Two Things to Know about Grandparent Visitation

Grandparents or other family members sometime want to petition for court ordered visitation time with a child.  There are a number of reasons why a Grandparent would want to petition for visitation.  For example, one of the parents is deceased or incarcerated and the other parent doesn’t foster a relationship with the other parent’s family.

Virginia Code Section 20-124.1 grants a court the authority to award visitation to a person with a legitimate interest.  Grandparents, step parents and other family members are included in this definition so long as they have properly intervened in the lawsuit.

The rules for grandparent visitation depend on whether both parents object to the visitation or if one parent objects to the visitation and one parent supports grandparent visitation. *

If Both Parents Object:

If both parents object to a grandparent having visitation with the child, then the grandparent must show that the denial of visitation would result in actual harm to the child’s health and well-being.  If the grandparent is able to satisfy the actual harm standard, the grandparent must also demonstrate that court ordered visitation would be in the child’s best interest.  See Williams v. Williams, 24 Va. App. 778 (1997).

 

If One Parent Objects and One Parent Supports Visitation:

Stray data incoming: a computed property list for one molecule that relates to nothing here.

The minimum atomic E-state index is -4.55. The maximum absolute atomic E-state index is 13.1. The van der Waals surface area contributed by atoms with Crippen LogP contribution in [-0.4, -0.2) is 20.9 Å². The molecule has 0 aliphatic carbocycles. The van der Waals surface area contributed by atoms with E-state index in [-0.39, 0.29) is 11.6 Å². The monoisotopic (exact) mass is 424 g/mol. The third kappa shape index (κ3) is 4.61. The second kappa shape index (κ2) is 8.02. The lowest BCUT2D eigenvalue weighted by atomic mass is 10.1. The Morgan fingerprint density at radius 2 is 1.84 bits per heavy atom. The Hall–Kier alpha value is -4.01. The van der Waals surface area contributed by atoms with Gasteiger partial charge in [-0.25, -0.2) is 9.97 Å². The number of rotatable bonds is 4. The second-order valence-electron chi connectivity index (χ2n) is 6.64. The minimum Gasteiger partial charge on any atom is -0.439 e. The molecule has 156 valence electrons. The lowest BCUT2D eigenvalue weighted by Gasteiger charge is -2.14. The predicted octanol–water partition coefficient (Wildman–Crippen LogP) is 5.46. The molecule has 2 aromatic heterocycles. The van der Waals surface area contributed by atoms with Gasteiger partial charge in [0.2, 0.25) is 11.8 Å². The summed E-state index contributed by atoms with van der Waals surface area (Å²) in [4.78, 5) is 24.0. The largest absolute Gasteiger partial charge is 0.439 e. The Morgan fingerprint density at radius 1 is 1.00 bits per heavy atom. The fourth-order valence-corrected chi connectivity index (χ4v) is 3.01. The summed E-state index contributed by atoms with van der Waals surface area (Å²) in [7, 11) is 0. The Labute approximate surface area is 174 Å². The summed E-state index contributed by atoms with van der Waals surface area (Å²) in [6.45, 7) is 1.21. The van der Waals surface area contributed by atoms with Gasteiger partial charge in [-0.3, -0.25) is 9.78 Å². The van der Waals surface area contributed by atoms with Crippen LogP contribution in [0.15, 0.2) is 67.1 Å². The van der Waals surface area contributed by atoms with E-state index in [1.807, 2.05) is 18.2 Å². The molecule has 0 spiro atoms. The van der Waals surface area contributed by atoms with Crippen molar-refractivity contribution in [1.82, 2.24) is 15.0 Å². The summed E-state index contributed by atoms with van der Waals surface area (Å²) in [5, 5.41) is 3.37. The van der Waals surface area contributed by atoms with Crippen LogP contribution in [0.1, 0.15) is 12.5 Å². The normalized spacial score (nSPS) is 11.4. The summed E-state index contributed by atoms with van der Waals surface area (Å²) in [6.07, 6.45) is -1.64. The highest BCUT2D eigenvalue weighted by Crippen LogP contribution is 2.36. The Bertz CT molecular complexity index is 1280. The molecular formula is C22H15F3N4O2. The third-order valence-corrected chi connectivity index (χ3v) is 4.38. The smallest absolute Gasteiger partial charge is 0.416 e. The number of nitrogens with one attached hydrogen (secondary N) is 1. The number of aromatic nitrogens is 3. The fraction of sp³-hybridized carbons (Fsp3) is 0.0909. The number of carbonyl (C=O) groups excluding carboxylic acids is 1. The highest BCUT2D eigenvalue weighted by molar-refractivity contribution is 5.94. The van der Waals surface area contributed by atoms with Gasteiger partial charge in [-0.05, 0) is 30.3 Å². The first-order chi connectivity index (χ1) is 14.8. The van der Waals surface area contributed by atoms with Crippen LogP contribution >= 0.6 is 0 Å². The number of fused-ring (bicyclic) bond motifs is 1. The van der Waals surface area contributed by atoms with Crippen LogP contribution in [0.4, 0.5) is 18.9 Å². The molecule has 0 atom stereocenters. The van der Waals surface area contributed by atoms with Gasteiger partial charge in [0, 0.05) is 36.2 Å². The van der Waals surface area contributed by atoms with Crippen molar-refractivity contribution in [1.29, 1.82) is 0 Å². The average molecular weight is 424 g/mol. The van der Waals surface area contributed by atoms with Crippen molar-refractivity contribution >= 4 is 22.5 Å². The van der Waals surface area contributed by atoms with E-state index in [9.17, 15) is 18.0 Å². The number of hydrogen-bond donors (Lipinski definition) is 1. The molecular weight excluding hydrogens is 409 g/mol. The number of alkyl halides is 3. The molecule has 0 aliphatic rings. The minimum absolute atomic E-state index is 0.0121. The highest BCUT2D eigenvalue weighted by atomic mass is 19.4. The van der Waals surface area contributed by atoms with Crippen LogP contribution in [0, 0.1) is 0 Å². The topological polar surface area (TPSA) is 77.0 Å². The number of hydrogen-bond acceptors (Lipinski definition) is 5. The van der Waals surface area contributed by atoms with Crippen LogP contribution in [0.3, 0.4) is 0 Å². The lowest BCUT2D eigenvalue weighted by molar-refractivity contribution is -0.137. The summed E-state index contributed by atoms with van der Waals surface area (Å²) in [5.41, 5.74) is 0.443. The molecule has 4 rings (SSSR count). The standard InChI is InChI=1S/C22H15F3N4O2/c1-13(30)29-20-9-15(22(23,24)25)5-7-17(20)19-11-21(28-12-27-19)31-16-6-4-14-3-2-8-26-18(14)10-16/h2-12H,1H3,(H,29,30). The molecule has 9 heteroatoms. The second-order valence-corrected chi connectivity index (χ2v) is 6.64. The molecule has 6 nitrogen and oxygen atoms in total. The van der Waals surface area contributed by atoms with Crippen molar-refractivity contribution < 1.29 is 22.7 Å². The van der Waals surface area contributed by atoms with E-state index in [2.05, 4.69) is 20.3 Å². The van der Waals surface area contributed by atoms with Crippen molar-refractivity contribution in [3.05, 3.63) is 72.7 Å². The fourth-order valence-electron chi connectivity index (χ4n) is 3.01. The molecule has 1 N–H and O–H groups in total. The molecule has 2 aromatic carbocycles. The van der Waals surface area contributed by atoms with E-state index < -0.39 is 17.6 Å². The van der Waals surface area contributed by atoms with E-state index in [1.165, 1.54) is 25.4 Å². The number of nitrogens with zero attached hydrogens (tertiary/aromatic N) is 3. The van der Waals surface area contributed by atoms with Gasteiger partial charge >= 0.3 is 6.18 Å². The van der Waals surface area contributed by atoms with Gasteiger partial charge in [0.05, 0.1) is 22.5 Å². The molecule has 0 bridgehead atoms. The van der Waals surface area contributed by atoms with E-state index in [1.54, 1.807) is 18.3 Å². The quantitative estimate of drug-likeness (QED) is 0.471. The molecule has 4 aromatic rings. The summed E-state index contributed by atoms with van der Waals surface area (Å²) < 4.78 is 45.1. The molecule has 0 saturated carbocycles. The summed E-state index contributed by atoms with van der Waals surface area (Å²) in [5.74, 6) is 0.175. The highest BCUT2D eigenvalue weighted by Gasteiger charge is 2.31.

If only one parent objects to the grandparent having visitation, then the grandparent doesn’t need to satisfy the first requirement of showing actual harm to the child.  The grandparent only needs to show that visitation with the grandparent will be in the best interest of the child.  Removing the need to show actual harm lowers the grandparent’s burden and greatly improves a grandparent’s probability of success.

 
 

Grandparent visitation cases are challenging and can involve complex legal arguments.  If you need help with a custody, visitation or divorce case in Chesterfield, Colonial Heights, Dinwiddie, Fort Lee, Hopewell, Petersburg, Prince George, or Sussex. Give us a call at (804) 668-5327 and schedule a consultation to discuss your troubles in more detail.

 

*The rules for grandparent visitation apply to petitions for visitation by other family members or persons who qualify as persons with a legitimate interest.  We use grandparents in this post as the most common example of a party with a legitimate interest.